Text by Jillian Billard
Often when we think about textiles, craftwork and utility come to mind. This connotation is largely attributed the medium's rich history across a variety of cultures, from the monumental, decorative medieval European unicorn tapestries woven from wool and silk thread; to the Kente fabrics of 17th century Ashanti weavers in present-day Ghana; to Peruvian woven rugs and tapestries of the Quechua tradition, dating back as early as 2500 B.C. An integral part of community and daily life, textile fabrication has historically provided people with shelter, costuming, decoration, protection, and comfort; and has also been used to document and express narrative.
In an age of rapid consumption, production, and isolation, a number of contemporary artists are veering towards handmade practices which take time, patience, and are often experienced communally. Whether incorporating ready-made found textiles into a work or meticulously creating their own, textile artists are particularly difficult to categorize. However, one thing that binds each of these artists together is their awareness of the historical and cultural significance of the medium. With the roots of the medium in mind, these eight artists address topics ranging from colonialism, to power dynamics, to disposal and regeneration.
Sarah Zapata established herself as one to watch with her installation "If I Could" at Deli Gallery last March. Born in 1988 in Corpus Christi, Texas, the Brooklyn-based, Peruvian-American artist utilizes traditional Andean and Peruvian hand practices of rug making and weaving to create vibrant, abstract textile works. Zapata utilizes these labor-intensive practices in order to examine her own cultural identity, in addition to reclaiming a medium that has historically been considered "women's work." Working with wall-hanging, sculpture, and installation, Zapata makes playfully tactile works that appear boundless, exuding beyond the constraints of the frame; and in some cases, as in "If I Could," visitors are invited to interact with the works under the condition that they are barefoot. For the installation (pictured above), Zapata invited poets and performers to embody the space, including artists Kayla Guthrie, Monica Mirabile, LA Warman, and Andrea Arrubla.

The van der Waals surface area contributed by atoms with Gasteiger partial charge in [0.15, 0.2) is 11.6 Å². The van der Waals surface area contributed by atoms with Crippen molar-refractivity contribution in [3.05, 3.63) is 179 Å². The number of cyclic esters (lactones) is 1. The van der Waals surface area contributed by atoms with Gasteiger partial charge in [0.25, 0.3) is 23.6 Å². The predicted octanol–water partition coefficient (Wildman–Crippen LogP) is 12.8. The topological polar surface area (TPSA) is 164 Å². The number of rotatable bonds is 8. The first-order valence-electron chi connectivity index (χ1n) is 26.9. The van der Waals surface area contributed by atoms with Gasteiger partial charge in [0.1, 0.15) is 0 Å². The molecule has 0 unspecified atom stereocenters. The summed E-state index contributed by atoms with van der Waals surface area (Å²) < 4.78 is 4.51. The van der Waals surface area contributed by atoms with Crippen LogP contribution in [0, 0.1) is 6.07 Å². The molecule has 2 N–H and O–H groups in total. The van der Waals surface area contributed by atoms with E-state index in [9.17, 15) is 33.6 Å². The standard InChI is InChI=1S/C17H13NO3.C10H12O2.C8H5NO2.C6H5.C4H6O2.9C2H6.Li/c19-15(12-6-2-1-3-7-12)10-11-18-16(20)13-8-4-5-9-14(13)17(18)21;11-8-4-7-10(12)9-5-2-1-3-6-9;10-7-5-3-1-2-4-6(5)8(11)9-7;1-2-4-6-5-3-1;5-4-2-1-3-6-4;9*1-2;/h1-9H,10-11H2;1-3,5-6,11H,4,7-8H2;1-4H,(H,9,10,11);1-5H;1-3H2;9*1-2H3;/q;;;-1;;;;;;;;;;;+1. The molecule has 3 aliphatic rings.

You may recognize Jayson Musson from his smart, satirical 2010 web series Art Thoughtz, in which he goes by the name Hennessy Youngman, and talks about contemporary art, race, gender, and pop culture in videos like "How to Be A Successful Artist," and subsequently "How to Be a Successful Black Artist." What you may not know, however, is that in addition to his apt cultural critiques of the contemporary art world, Musson is also a highly successful artist in his own right. This year at Armory, we were blown away by Musson's large-scale paintings composed of Coogi sweaters exhibited by Philadelphia's Fleischer/Ollman Gallery. Coogi sweaters have long considered a symbol of status in the African-American Hip-Hop community; however, Coogi has always been a white-owned company, originally founded in Australia. Musson incorporates the vibrant knit garments to examine the relationships between high-art vs. craft and intentional vs. found abstraction; but he is most interested in the notions of colonization and ownership, and the profitability of cultural communities within overarching power structures. Says Musson, "I come to the Coogi material as a junk collector of sorts. I consider the sweaters ‘cultural detritus’—just another commodity on a long list of objects many people are manipulated into coveting or consuming... ultimately, this work is about a form of existential disconnection, that even as one retreats into memory in order to counteract the trauma of the present, even these memories are occupied by our enemy. Thus, the alienation of the self is continued even further."